According to ASF, 221 and 192 people were subjected to acid violence in 2006 and 2007 respectively. In 2000 and 2001 their number was 234 and 349 respectively.

Combating the crime of acid throwing is not easy as it appears to be a fairly common occurance in some countries. And little is done to the perpetrators except for them being ordered to make a minimal financial payment as a form of restitution. Two thousand dollars hardly begins to compensate for the intense medical care required when skin is melted and burned to the bone. Further, in a country in which beauty means so much and disability renders one invisable and obsolete, permenant disfigurement is tantamount to sentencing one to death because eventually there will be no one or no system to take care of the victim. First the victim is victimized by the attacker, then often by the courts and finally shunned by society as a whole. And the offender knows all of this and delights in it.

If it is true that prison terms have reduced the number of acid attacks then perhaps it is possible that even tougher mandatory sentences would help to decrease the number of incidences. But then again,perhaps, if Ameneh Bahrami is right, the blinding of her perpetrator may have more of an effect on stopping acid attacks than any laws presently on the books. Furthermore,if she does nothing and he attacks again her refusal to take action will make her accountable to the next victim for their injury.Lest we try to forget the man who is to be blinded is not an innocent man being used to advance a cause but he is the man who knowingly plotted and planned to disfigure and rob an innocent young woman of the life she knew and loved. He succeeded.

According to a story in the Washington Post… More than two weeks ago, Movahedi was led into court by two policemen. He showed no remorse when the court ruled on the case. When the judge asked whether he was ready for his punishment, Movahedi said that he still loved Bahrami but that if she asked for his eyes to be taken out, he would seek the same punishment for her.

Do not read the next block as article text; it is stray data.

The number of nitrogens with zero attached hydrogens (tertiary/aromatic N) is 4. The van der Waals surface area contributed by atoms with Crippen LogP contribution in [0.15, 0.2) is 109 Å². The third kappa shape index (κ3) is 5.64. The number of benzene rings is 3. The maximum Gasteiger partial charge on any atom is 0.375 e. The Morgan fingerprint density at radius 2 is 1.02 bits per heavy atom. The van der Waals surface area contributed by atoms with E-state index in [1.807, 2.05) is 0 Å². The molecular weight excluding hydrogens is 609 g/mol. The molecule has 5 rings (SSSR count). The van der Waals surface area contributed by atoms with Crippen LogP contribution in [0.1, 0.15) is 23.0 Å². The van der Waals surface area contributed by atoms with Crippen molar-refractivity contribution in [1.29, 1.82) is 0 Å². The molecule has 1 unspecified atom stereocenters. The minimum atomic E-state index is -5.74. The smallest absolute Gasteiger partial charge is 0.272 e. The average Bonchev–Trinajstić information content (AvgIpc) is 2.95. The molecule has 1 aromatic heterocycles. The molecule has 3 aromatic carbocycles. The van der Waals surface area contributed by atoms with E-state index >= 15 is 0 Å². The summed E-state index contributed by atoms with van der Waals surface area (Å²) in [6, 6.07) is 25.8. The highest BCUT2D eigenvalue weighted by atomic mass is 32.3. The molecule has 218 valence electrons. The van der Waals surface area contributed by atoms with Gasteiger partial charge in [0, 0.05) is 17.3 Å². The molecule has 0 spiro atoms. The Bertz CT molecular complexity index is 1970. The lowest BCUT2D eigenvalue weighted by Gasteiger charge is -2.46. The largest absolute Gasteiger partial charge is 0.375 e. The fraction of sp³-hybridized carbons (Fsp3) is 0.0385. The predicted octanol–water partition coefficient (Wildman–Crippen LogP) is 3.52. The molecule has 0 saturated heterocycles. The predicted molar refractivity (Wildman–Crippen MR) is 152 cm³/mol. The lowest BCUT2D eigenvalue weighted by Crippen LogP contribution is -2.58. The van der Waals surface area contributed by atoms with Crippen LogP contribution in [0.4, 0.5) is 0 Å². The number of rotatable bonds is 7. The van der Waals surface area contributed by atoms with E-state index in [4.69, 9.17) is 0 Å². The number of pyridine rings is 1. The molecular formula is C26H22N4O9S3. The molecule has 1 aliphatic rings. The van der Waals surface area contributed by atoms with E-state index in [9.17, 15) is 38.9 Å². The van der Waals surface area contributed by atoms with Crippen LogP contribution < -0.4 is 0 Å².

“They must also completely empty out her eyes, since I’m not sure that she cannot secretly see,” he said. “The newspapers have made this a huge case, but I haven’t done anything bad.”

Ameneh Bahrami has the right to ask for an eye for an eye and has sound reasons for doing so. First and foremost her attacker STILL doesn’t believe he has done anything bad as quoted in the article by the Washington Post.

Preventing harm to others is Bahrami’s goal and it is a noble one in a country where there is no justice for women. May her goal of eliminating acid attacks be the outcome of her quest and may women everywhere never have to fear such a barbaric act being perpetrated on them or their loved ones.

As John Stuart Mill has expressed, “The only purpose for which power can be rightfully exercised over any member of a civilized community, against his will, is to prevent harm to others. His own good, either physical or moral, is not sufficient warrant.”

 

 

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Right Speech, Better Communication

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Throughout my life I have been a person who is expressive. A person who uses lots of words and used them well. Too well it seems. I used words to let everyone know exactly what was on my mind at all times. I let words leave my mouth like flying monkeys swooping up people without thinking about the true meaning of my words. I didn’t care how I said IT just as long as IT was said.